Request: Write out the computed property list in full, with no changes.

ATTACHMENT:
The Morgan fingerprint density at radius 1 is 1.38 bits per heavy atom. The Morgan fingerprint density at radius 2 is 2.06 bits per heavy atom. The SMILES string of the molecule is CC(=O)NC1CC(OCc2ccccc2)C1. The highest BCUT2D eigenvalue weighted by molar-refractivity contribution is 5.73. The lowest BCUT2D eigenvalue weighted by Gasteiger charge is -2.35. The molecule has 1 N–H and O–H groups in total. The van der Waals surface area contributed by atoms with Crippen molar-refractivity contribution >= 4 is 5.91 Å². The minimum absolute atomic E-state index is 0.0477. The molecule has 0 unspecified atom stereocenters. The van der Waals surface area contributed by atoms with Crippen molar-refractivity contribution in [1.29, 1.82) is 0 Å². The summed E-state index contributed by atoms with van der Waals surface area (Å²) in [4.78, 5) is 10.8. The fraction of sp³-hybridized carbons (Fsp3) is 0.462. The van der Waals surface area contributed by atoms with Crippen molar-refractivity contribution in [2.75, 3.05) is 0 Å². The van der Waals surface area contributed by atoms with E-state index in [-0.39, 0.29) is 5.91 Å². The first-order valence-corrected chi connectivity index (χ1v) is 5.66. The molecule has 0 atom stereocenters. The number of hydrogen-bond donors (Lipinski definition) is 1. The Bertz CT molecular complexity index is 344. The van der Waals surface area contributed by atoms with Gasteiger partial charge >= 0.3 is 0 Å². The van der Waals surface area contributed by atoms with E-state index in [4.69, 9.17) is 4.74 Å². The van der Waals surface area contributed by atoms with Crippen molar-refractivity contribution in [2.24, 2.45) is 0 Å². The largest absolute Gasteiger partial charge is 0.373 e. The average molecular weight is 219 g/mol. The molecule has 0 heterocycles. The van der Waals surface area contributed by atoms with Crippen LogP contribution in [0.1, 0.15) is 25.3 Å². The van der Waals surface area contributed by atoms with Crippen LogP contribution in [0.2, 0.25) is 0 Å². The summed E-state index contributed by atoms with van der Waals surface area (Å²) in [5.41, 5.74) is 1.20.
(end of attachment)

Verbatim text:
The Morgan fingerprint density at radius 1 is 1.38 bits per heavy atom. The Morgan fingerprint density at radius 2 is 2.06 bits per heavy atom. The SMILES string of the molecule is CC(=O)NC1CC(OCc2ccccc2)C1. The highest BCUT2D eigenvalue weighted by molar-refractivity contribution is 5.73. The lowest BCUT2D eigenvalue weighted by Gasteiger charge is -2.35. The molecule has 1 N–H and O–H groups in total. The van der Waals surface area contributed by atoms with Crippen molar-refractivity contribution >= 4 is 5.91 Å². The minimum absolute atomic E-state index is 0.0477. The molecule has 0 unspecified atom stereocenters. The van der Waals surface area contributed by atoms with Crippen molar-refractivity contribution in [1.29, 1.82) is 0 Å². The summed E-state index contributed by atoms with van der Waals surface area (Å²) in [4.78, 5) is 10.8. The fraction of sp³-hybridized carbons (Fsp3) is 0.462. The van der Waals surface area contributed by atoms with Crippen molar-refractivity contribution in [2.75, 3.05) is 0 Å². The van der Waals surface area contributed by atoms with E-state index in [-0.39, 0.29) is 5.91 Å². The first-order valence-corrected chi connectivity index (χ1v) is 5.66. The molecule has 0 atom stereocenters. The number of hydrogen-bond donors (Lipinski definition) is 1. The Bertz CT molecular complexity index is 344. The van der Waals surface area contributed by atoms with Gasteiger partial charge >= 0.3 is 0 Å². The van der Waals surface area contributed by atoms with E-state index in [4.69, 9.17) is 4.74 Å². The van der Waals surface area contributed by atoms with Crippen molar-refractivity contribution in [2.24, 2.45) is 0 Å². The largest absolute Gasteiger partial charge is 0.373 e. The average molecular weight is 219 g/mol. The molecule has 0 heterocycles. The van der Waals surface area contributed by atoms with Crippen LogP contribution in [0.1, 0.15) is 25.3 Å². The van der Waals surface area contributed by atoms with Crippen LogP contribution in [0.2, 0.25) is 0 Å². The summed E-state index contributed by atoms with van der Waals surface area (Å²) in [5.41, 5.74) is 1.20.